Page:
Think about the most important breakthroughs of recent years—from big data and social media, to cloud computing, nanotechnology, biotechnology, and more. In every case, America is in or near the lead.
The same is true in the emerging “internet of things,” where digital devices come together in networks—crossing borders, reaching everywhere, talking the same language, thinking.
By 2020, between 40 and 50 billion devices will be connected to the internet. Even now, estimates put the number of internet-enabled devices at more than 16 billion—or more than two for every person on the planet. And, while these are still early days, American companies like Google, GE, Apple, Amazon, and others are among those taking us boldly into the future.
Of course, no position of leadership—regardless of historical, structural, or cultural advantage—is destined to continue based on inertia alone. And, just as China is grappling with more intense competition over its position as the world’s workshop, America will have to compete, learn, and invest in order to hold onto its title as the world’s innovator.
American opportunity continues to be fueled by the promise of potential rewards that can come to innovators—both as individuals and enterprises. Furthermore, U.S. colleges and universities remain the envy of the world, and magnets for top talent from other nations. Both of these serve as growth engines, and are likely to keep creating opportunity far into the future.
Resilience is another reason for my confidence in the United States. Or, as my friend Warren Buffett has said in one way or another for years, he is much more comfortable betting on America than betting against it.
I’ve seen this resilience first-hand, too. I joined Coca-Cola in the late 1970s. Times were difficult and the mood was anxious. Inflation was high, fuel prices spiking. A stubborn recession was sapping confidence and energy. Many wondered if the United States had begun an inexorable economic decline. And then the 1980s and 1990s came along.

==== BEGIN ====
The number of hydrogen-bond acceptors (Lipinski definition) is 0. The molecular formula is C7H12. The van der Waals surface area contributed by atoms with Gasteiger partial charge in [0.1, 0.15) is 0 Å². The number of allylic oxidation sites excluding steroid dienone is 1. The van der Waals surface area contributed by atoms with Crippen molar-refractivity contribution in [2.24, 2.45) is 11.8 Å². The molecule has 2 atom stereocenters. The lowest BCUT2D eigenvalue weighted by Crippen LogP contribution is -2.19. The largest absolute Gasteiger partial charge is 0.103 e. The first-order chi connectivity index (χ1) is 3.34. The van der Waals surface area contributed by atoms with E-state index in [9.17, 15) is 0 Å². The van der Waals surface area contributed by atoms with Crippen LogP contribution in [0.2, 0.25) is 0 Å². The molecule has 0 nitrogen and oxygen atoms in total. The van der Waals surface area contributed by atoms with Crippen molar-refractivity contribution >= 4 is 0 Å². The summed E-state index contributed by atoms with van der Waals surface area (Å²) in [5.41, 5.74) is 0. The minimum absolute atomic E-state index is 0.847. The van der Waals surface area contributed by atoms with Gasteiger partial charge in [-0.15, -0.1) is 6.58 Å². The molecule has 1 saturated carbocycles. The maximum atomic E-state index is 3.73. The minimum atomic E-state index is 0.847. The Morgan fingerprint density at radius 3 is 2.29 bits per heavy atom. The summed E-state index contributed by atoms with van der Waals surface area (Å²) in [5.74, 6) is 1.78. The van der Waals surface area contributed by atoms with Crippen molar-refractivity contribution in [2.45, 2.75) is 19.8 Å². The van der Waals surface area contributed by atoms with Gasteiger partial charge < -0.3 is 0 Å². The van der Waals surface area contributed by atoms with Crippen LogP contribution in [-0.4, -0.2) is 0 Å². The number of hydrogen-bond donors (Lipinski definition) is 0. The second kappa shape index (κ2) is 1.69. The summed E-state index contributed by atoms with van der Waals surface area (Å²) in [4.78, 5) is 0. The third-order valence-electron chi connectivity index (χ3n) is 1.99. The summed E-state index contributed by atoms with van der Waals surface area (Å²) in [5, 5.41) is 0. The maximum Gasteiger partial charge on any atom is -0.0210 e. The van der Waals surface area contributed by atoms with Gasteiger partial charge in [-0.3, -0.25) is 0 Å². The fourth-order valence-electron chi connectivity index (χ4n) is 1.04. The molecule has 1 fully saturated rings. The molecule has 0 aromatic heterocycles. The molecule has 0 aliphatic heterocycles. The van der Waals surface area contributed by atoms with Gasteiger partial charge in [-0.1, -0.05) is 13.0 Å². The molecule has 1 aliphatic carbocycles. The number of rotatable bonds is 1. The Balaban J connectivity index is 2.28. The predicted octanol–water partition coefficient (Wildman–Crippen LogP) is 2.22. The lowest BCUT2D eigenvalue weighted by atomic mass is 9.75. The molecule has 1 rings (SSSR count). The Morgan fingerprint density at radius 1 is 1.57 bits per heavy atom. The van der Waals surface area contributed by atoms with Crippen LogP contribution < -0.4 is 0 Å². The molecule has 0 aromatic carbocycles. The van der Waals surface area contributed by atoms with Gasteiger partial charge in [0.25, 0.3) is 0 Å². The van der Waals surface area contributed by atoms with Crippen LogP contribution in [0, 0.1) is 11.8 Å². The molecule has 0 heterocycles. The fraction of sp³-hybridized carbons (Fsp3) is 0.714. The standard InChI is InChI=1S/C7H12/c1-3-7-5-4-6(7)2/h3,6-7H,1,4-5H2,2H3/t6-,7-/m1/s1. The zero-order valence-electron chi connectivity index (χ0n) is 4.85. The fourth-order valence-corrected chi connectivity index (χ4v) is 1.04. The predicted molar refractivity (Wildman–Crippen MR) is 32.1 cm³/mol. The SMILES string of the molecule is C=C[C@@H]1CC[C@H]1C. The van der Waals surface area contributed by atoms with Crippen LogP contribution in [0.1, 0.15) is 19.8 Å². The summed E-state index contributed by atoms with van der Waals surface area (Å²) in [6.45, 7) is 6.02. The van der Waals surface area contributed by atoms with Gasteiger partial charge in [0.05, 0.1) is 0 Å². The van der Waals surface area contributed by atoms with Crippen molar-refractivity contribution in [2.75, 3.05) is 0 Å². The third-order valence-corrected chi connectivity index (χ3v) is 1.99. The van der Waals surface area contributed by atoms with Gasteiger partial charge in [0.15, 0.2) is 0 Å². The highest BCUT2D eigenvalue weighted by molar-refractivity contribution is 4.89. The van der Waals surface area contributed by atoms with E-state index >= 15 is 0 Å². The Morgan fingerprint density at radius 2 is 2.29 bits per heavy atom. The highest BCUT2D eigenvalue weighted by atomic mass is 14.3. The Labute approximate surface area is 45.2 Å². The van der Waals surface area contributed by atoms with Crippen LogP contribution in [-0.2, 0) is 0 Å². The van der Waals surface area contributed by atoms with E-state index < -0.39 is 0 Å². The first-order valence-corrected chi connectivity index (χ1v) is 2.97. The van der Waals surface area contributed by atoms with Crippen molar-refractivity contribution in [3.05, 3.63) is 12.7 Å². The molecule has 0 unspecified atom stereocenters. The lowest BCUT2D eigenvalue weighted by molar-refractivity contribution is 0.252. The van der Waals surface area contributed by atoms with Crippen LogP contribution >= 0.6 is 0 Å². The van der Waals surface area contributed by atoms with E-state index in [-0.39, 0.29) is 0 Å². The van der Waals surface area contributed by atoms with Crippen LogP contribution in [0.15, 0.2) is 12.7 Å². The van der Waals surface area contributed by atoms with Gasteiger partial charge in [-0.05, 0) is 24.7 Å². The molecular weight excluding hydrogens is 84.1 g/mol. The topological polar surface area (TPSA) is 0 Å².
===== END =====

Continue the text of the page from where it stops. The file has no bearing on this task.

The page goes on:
Someone once said that the secret to happiness is the ability to look reality in the eye—and deny it. And that may be true of happiness. But I believe the secret to continued prosperity and growth in the United States means looking reality in the eye and stepping up to the challenges of our time.
In America’s domestic political sphere, combativeness is casting a shadow on collegiality, compromise, and competence. Income disparity is dividing people and shaking the systemic confidence of too many American families and individuals. And Americans are today expressing a resounding lack of trust in the nation’s various institutions.
A 2015 Gallup poll offers a glimpse into this state of mistrust. Today, trust in all institutions—aside from the military and small business—is below historical norms. Trust in “big business” has slipped to 21 percent, while trust in Congress has declined to just 8 percent. And overall institutional confidence is now at the lowest point since Gallup started keeping track in 1993.
To achieve America’s brightest future, these trust gaps must begin to close rather than being allowed to widen further. Leaders will need to step forward to harmonize agendas. And the market system—which has created more wealth for more people than any other approach in human history—must become stronger, more efficient, and more inclusive.